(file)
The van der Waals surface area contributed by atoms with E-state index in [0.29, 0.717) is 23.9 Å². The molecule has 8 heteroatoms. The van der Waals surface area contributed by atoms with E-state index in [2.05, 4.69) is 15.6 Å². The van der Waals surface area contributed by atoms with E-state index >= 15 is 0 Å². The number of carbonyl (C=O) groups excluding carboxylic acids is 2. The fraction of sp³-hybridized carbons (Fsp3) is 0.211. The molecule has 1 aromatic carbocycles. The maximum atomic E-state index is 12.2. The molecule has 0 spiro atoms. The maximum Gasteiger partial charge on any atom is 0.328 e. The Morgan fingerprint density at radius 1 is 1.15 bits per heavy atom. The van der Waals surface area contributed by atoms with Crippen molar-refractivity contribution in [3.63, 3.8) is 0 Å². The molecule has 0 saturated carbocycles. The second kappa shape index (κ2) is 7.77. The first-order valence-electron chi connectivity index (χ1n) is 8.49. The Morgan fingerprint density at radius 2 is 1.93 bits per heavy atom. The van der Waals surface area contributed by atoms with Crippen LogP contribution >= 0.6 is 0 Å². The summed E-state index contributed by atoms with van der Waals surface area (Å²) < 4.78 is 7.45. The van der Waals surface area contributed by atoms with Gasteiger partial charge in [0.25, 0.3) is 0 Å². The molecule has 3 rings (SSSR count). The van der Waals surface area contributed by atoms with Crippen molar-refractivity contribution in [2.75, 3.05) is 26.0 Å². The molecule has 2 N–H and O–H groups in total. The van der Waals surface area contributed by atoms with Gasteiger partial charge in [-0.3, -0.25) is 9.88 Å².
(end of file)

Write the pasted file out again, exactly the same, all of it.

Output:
The van der Waals surface area contributed by atoms with E-state index in [0.29, 0.717) is 23.9 Å². The molecule has 8 heteroatoms. The van der Waals surface area contributed by atoms with E-state index in [2.05, 4.69) is 15.6 Å². The van der Waals surface area contributed by atoms with E-state index >= 15 is 0 Å². The number of carbonyl (C=O) groups excluding carboxylic acids is 2. The fraction of sp³-hybridized carbons (Fsp3) is 0.211. The molecule has 1 aromatic carbocycles. The maximum atomic E-state index is 12.2. The molecule has 0 spiro atoms. The maximum Gasteiger partial charge on any atom is 0.328 e. The Morgan fingerprint density at radius 1 is 1.15 bits per heavy atom. The van der Waals surface area contributed by atoms with Crippen molar-refractivity contribution in [3.63, 3.8) is 0 Å². The molecule has 0 saturated carbocycles. The second kappa shape index (κ2) is 7.77. The first-order valence-electron chi connectivity index (χ1n) is 8.49. The Morgan fingerprint density at radius 2 is 1.93 bits per heavy atom. The van der Waals surface area contributed by atoms with Crippen LogP contribution >= 0.6 is 0 Å². The summed E-state index contributed by atoms with van der Waals surface area (Å²) < 4.78 is 7.45. The van der Waals surface area contributed by atoms with Gasteiger partial charge in [0.25, 0.3) is 0 Å². The molecule has 3 rings (SSSR count). The van der Waals surface area contributed by atoms with Crippen molar-refractivity contribution in [2.75, 3.05) is 26.0 Å². The molecule has 2 N–H and O–H groups in total. The van der Waals surface area contributed by atoms with Gasteiger partial charge in [-0.3, -0.25) is 9.88 Å².